I've always been fairly discreet about this topic, because we really only wanted to advance when we were sure of things and not to create false hopes in the community. I've been very directly involved with the bill in recent months, so much so that I've had to connect directly with many people in the government; well, not just me but also many linux friends and activists who believe that a free software law would be incredibly beneficial for such a poor (speaking in economic and technical terms) nation as Peru. I had the chance to explain and defend the law in the national parliament, and I'm very happy to say that there was never a point when the people who opposed the law had a single conving argument against it. In this part of the dialogue the arguments presented are extremely solid, and it's very clear that free software is better. As they couldn't beat us on technical grounds, all this had now taken on political colouring, and that's where Microsoft has pushed its campaign. lobbying and persuading peruvian politicans to drop the bill; what you saw on barrapunto is a reflection of the success Microsoft has had with this policy. The bill is supposed to be in the committee stage (it has to pass two committees before being voted on in parliament); there's already been a debate on the committee where some comrades defended the free software position against charges from APESOFT (Peruvian Association of Software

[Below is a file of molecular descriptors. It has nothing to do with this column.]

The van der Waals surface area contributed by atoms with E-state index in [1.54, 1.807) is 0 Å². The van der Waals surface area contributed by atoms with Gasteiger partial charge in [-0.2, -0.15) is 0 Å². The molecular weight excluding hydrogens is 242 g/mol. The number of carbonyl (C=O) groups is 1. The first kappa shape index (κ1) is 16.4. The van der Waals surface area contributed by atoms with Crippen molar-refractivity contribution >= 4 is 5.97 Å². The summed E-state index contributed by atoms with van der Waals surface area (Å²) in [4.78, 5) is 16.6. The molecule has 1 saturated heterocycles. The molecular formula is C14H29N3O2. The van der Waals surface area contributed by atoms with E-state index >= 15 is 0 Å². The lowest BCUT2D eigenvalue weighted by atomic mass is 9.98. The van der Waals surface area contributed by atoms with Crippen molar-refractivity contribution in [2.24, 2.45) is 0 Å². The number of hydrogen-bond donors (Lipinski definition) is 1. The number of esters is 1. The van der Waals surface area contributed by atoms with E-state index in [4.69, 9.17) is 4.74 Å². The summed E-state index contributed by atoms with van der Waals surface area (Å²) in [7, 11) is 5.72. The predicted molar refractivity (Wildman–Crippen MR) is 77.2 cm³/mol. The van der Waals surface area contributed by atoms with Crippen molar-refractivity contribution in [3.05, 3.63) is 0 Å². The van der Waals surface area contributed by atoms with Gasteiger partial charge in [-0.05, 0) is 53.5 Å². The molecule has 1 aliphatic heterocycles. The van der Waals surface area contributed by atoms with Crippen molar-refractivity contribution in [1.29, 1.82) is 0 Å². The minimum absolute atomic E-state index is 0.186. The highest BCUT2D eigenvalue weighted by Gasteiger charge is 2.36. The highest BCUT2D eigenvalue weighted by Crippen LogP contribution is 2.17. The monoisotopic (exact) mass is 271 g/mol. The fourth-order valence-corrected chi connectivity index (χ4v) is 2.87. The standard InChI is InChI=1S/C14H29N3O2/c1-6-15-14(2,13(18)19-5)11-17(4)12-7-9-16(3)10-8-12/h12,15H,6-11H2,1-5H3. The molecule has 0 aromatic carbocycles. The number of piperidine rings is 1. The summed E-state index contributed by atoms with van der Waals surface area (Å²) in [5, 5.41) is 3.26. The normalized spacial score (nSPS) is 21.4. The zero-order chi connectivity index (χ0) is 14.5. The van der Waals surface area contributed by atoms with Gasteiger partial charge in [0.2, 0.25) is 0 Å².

Producers) and PCM (Presidency of the Council of Ministers) who I should say in passing are partners of M$. But bringing up x justifications like the death of an ex-president, the revolt in Arequipa, and uncountable n other things, the committee has ordered a wait till President Toledo comes back to come to a decision, which has no legal basis, and the worst of all as you well know the only purpose of President Toledo's trip is to meet up with Bill Gates himself, so you don't have to be too bright to see what's going to happen there and how they're going to make the law disappear. In any case, we're not going to wait with our arms folded, we're going to start protests (peaceful of course), and writing letters to the media to show our indignation with how things are being manipulated. In the hypothesis that the bill is dropped, we'll carry on with the 4 congressmen who have presented similar bills, although the one which had most resonance and is the most advanced is Dr. Villanueva's (the one of the famous letter to M$). In any case all of us who have taken part in this are very proud because we've achieved a lot, the important thing is that many people who didn't know free software existed know about it now and that will help us break the software monopoly. We can all fight for this cause, if you copy a Linux CD for your neighbour you're already helping :-)